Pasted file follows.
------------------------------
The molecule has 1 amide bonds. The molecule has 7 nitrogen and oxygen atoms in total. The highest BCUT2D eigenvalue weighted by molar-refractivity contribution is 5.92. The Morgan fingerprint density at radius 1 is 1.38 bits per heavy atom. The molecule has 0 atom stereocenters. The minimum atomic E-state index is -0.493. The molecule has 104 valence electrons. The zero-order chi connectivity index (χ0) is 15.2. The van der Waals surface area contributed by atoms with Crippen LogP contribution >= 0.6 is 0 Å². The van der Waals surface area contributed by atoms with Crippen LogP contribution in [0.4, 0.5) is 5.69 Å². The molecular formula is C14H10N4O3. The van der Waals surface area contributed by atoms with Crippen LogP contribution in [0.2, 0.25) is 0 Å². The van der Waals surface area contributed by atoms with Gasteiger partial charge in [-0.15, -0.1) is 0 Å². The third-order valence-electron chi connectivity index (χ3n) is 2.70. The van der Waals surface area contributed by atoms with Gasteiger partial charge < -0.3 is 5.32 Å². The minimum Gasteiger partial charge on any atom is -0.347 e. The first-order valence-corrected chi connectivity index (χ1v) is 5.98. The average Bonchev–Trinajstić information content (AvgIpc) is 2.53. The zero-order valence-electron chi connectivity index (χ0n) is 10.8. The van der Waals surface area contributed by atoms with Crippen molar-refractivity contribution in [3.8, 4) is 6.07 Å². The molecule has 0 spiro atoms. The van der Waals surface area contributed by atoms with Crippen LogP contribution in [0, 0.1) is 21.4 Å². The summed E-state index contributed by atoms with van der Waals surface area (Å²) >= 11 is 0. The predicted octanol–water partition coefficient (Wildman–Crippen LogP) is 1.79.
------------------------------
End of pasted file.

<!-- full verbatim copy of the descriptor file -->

The molecule has 1 amide bonds. The molecule has 7 nitrogen and oxygen atoms in total. The highest BCUT2D eigenvalue weighted by molar-refractivity contribution is 5.92. The Morgan fingerprint density at radius 1 is 1.38 bits per heavy atom. The molecule has 0 atom stereocenters. The minimum atomic E-state index is -0.493. The molecule has 104 valence electrons. The zero-order chi connectivity index (χ0) is 15.2. The van der Waals surface area contributed by atoms with Crippen LogP contribution >= 0.6 is 0 Å². The van der Waals surface area contributed by atoms with Crippen LogP contribution in [0.4, 0.5) is 5.69 Å². The molecular formula is C14H10N4O3. The van der Waals surface area contributed by atoms with Crippen LogP contribution in [0.2, 0.25) is 0 Å². The van der Waals surface area contributed by atoms with Gasteiger partial charge in [-0.15, -0.1) is 0 Å². The third-order valence-electron chi connectivity index (χ3n) is 2.70. The van der Waals surface area contributed by atoms with Gasteiger partial charge < -0.3 is 5.32 Å². The minimum Gasteiger partial charge on any atom is -0.347 e. The first-order valence-corrected chi connectivity index (χ1v) is 5.98. The average Bonchev–Trinajstić information content (AvgIpc) is 2.53. The zero-order valence-electron chi connectivity index (χ0n) is 10.8. The van der Waals surface area contributed by atoms with Crippen molar-refractivity contribution in [3.8, 4) is 6.07 Å². The molecule has 0 spiro atoms. The van der Waals surface area contributed by atoms with Crippen LogP contribution in [0, 0.1) is 21.4 Å². The summed E-state index contributed by atoms with van der Waals surface area (Å²) >= 11 is 0. The predicted octanol–water partition coefficient (Wildman–Crippen LogP) is 1.79.